Way of the Gun, The

The Way of the Gun (18)

SOME filmmakers are just so precise, so detailed in their work, that you know you’re into something special as soon as the credits roll.

Christopher McQuarrie, creator of The Usual Suspects and here making his directorial debut with The Way of the Gun, is such a filmmaker – a man steeped in the movies of the past to the extent that he makes motion pictures the way they were made by the great artists of the past.

So it’s no surprise to see elements of Sam Peckinpah, John Huston, Terrence Malick and Don Siegel in The Way of the Gun, a blend of contemporary western and film noir in which the protagonists are all equally immoral and the action is based around cold, brutal, unforgiving violence.

Parker and Longbaugh (Ryan Phillippe and Benicio Del Toro) are cold-blooded career criminals and drifters who hit on the perfect scam. While selling their seed to a sperm bank they overhear a chance conversation about a surrogate mother carrying a million-dollar baby for a rich couple.

They immediately drive to the maternity clinic, intercept the pregnant woman (Juliette Lewis) and, after a brief but bloody gun battle with the sharp-suited, ‘gangster chic’ goons hired as her bodyguards, make off with their live booty.

There follows a series of increasingly violent encounters with the bodyguards (Taye Diggs and Nicky Katt) and a run-in with ageing mercenary Joe Sarno (James Caan) as Parker and Longbaugh slowly come to realise they may have bitten off more than they can chew.

With its echoes of great Seventies films such as Charley Varrick, The Getaway, Badlands and Bring Me the Head of Alfredo Garcia, The Way of the Gun pays tribute to the era of cinema which spawned it.

Adopting a deliberate retrospective feel, McQuarrie blazes a trail through the American west and into the Mexican borderlands, speeding, shooting and philosophising all the way.

This is on a par with Tarantino, but brighter and less hip, emphasising the unpleasantness of the people, their deeds and the world they exist within.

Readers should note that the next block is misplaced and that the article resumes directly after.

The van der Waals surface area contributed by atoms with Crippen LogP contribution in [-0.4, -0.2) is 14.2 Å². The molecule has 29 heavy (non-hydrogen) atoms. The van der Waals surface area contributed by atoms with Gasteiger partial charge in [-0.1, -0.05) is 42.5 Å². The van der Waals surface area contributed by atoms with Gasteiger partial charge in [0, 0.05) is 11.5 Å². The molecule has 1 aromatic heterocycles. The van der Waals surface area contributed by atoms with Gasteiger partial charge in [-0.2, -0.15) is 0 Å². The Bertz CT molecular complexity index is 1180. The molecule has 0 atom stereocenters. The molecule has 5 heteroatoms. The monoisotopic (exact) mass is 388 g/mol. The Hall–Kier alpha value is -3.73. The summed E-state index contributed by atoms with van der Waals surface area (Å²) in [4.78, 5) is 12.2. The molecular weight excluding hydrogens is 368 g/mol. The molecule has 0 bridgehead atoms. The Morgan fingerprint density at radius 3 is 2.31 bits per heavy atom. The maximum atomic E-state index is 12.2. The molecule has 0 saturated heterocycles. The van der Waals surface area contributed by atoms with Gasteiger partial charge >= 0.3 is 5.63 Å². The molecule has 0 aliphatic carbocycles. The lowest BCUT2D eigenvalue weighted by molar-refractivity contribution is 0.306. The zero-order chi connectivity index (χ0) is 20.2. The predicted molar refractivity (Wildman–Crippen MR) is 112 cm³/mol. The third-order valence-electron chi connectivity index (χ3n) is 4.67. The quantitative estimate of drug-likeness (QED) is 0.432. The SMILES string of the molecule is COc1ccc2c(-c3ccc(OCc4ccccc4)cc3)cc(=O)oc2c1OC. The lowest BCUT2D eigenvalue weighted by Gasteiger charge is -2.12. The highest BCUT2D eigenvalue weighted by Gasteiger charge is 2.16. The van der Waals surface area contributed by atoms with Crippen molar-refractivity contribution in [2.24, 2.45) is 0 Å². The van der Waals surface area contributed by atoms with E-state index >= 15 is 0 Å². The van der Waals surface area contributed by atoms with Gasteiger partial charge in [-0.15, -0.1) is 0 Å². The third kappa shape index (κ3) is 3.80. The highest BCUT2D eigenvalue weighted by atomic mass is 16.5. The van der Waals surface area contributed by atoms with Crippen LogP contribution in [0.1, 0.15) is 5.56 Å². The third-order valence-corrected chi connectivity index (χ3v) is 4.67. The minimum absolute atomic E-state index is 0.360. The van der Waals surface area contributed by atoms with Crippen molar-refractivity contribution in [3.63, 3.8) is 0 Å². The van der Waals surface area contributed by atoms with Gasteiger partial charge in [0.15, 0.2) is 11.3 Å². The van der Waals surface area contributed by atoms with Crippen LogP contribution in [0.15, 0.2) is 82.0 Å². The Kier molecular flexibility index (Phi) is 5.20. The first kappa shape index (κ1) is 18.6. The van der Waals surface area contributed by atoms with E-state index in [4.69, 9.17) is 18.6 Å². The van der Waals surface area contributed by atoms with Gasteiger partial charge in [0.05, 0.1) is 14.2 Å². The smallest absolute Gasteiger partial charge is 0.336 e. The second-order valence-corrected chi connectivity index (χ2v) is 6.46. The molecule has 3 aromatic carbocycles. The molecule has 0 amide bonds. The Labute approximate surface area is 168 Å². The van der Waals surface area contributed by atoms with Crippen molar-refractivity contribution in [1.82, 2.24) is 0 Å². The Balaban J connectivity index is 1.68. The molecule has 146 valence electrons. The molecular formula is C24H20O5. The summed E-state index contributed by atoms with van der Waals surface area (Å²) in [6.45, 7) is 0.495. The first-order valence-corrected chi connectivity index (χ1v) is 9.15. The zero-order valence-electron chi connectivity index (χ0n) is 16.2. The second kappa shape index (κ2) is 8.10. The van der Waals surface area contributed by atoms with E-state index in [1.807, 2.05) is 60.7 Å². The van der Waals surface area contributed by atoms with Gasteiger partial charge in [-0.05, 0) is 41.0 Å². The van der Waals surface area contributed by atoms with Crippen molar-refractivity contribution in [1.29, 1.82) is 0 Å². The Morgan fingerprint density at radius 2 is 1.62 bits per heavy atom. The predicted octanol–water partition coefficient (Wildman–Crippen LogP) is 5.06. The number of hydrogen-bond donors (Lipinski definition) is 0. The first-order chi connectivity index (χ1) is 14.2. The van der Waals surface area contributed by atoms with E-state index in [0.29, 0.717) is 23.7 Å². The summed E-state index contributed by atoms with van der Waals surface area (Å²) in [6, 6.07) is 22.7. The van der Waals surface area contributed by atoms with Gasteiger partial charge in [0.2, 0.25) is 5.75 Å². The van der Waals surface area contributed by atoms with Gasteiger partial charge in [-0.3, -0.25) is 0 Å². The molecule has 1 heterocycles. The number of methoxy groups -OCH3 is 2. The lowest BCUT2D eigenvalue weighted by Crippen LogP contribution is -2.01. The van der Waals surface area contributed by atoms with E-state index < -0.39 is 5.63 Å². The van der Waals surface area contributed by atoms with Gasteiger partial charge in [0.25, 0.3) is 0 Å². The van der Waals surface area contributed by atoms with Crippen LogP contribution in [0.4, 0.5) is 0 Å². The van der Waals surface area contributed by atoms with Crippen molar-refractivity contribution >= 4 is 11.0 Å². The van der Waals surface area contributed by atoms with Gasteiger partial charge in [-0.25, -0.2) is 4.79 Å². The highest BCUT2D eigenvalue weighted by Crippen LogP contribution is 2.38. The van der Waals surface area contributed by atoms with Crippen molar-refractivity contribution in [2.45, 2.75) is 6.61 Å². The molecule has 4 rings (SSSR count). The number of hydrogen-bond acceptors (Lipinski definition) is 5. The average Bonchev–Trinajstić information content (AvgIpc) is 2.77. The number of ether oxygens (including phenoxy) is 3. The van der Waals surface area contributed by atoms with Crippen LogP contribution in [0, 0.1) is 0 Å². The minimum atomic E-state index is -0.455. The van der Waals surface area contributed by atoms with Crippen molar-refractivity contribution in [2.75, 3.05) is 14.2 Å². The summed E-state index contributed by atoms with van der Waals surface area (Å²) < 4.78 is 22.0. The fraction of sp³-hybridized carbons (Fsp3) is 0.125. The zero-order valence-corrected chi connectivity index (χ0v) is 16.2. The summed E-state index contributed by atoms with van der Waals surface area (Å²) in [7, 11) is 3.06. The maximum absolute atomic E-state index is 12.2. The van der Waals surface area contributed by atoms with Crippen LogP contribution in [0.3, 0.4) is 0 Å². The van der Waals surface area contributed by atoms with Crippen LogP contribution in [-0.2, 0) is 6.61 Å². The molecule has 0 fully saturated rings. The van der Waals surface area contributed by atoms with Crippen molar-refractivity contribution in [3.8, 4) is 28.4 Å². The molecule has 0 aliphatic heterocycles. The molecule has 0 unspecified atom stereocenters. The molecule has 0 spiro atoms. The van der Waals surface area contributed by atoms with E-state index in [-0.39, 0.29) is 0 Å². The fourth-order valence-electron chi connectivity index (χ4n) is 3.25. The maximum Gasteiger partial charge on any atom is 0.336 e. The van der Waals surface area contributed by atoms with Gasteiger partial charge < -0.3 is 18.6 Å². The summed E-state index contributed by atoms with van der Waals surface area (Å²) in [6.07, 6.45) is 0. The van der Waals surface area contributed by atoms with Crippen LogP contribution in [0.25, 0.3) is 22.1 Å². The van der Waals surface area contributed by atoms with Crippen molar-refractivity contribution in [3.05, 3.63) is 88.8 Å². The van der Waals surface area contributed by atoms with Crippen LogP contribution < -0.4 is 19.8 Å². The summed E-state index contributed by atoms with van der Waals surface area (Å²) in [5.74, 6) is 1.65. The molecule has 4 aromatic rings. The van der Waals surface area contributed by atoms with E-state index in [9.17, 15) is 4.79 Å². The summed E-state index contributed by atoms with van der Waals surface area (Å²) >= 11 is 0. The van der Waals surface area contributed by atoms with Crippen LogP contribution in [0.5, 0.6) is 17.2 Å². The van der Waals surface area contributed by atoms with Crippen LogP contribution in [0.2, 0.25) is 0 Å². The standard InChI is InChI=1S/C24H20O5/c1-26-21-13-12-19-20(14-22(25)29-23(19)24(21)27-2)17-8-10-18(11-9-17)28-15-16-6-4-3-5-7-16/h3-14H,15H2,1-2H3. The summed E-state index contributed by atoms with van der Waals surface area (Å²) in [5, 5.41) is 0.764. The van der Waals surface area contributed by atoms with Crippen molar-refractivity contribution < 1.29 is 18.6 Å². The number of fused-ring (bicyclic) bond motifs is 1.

McQuarrie’s villains and anti-heroes – there are no good guys in The Way of the Gun – follow their own peculiar, bloody and nihilistic code. They owe allegiance to no-one except themselves, and will do whatever it takes to fulfill their objectives. If that means innocent people die, then so be it.

The main thrust of the story is played out in varying shades of grey. All the characters are scumbags, from Parker and Longbaugh to the millionaire money launderer and his bimbo wife who pursue them from the comfort of their palatial home in the hills. Everyone is driven by a lust for hard cash.

The script offers each and every character opportunities for twists, turns and double-dealing. While most go the way of Del Toro and Phillippe – both are riveting – it is the weather-beaten Caan who shines as the quiet, menacing, see-all gangster.

“The only thing you can be sure of about a broken-down old man is that he’s a survivor,” says Caan at one point, delivering the line in a malevolent whisper. He’s the scariest thing in a mad, bad world.

This brutal, cold, reptilian tale builds to a blistering, sustained final showdown in a Mexican bordelo which, in its carnage, is reminisecent of the final apocalyptic gunfight in Peckinpah’s seminal western The Wild Bunch.

It displays some awesome gunplay which, combined with the film’s detachment and gritty, sand-blasted milieu, presents movie violence as it should be – raw, unvarnished, deeply unpleasant and orgasmic in its intensity.

An explosive powder keg of a film, and one which will undoubtedly, and rapidly, acquire a cult reputation.

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